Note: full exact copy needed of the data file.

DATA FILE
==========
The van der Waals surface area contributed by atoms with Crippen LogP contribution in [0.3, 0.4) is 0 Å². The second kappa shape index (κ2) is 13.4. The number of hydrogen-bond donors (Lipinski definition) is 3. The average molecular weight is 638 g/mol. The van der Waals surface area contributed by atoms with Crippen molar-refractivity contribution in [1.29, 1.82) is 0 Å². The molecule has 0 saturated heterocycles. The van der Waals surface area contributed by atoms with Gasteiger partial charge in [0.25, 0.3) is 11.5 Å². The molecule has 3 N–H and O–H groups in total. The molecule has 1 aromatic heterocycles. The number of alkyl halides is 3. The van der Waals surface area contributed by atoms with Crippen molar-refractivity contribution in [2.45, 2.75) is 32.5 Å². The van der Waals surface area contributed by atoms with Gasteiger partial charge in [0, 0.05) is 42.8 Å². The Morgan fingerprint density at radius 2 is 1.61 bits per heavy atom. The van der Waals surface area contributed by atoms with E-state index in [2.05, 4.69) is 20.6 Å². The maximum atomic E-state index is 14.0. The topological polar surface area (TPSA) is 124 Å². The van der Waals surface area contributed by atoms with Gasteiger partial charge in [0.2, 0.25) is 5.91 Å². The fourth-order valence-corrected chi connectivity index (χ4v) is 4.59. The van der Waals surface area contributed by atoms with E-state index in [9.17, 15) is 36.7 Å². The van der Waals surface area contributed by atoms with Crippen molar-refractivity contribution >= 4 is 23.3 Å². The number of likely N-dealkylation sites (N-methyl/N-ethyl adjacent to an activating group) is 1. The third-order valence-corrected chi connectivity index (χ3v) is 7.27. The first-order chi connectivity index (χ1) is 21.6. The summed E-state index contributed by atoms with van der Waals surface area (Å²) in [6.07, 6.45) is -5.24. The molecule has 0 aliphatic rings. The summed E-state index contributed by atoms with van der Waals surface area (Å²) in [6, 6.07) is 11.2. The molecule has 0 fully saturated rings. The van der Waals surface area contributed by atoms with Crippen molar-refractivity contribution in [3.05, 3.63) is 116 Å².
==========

The van der Waals surface area contributed by atoms with Crippen LogP contribution in [0.3, 0.4) is 0 Å². The second kappa shape index (κ2) is 13.4. The number of hydrogen-bond donors (Lipinski definition) is 3. The average molecular weight is 638 g/mol. The van der Waals surface area contributed by atoms with Crippen molar-refractivity contribution in [1.29, 1.82) is 0 Å². The molecule has 0 saturated heterocycles. The van der Waals surface area contributed by atoms with Gasteiger partial charge in [0.25, 0.3) is 11.5 Å². The molecule has 3 N–H and O–H groups in total. The molecule has 1 aromatic heterocycles. The number of alkyl halides is 3. The van der Waals surface area contributed by atoms with Crippen molar-refractivity contribution in [2.45, 2.75) is 32.5 Å². The van der Waals surface area contributed by atoms with Gasteiger partial charge in [0, 0.05) is 42.8 Å². The Morgan fingerprint density at radius 2 is 1.61 bits per heavy atom. The van der Waals surface area contributed by atoms with E-state index in [2.05, 4.69) is 20.6 Å². The maximum atomic E-state index is 14.0. The topological polar surface area (TPSA) is 124 Å². The van der Waals surface area contributed by atoms with Gasteiger partial charge in [0.2, 0.25) is 5.91 Å². The fourth-order valence-corrected chi connectivity index (χ4v) is 4.59. The van der Waals surface area contributed by atoms with E-state index in [9.17, 15) is 36.7 Å². The van der Waals surface area contributed by atoms with Crippen molar-refractivity contribution >= 4 is 23.3 Å². The number of likely N-dealkylation sites (N-methyl/N-ethyl adjacent to an activating group) is 1. The third-order valence-corrected chi connectivity index (χ3v) is 7.27. The first-order chi connectivity index (χ1) is 21.6. The summed E-state index contributed by atoms with van der Waals surface area (Å²) in [6.07, 6.45) is -5.24. The molecule has 0 aliphatic rings. The summed E-state index contributed by atoms with van der Waals surface area (Å²) in [6, 6.07) is 11.2. The molecule has 0 fully saturated rings. The van der Waals surface area contributed by atoms with Crippen molar-refractivity contribution in [3.05, 3.63) is 116 Å².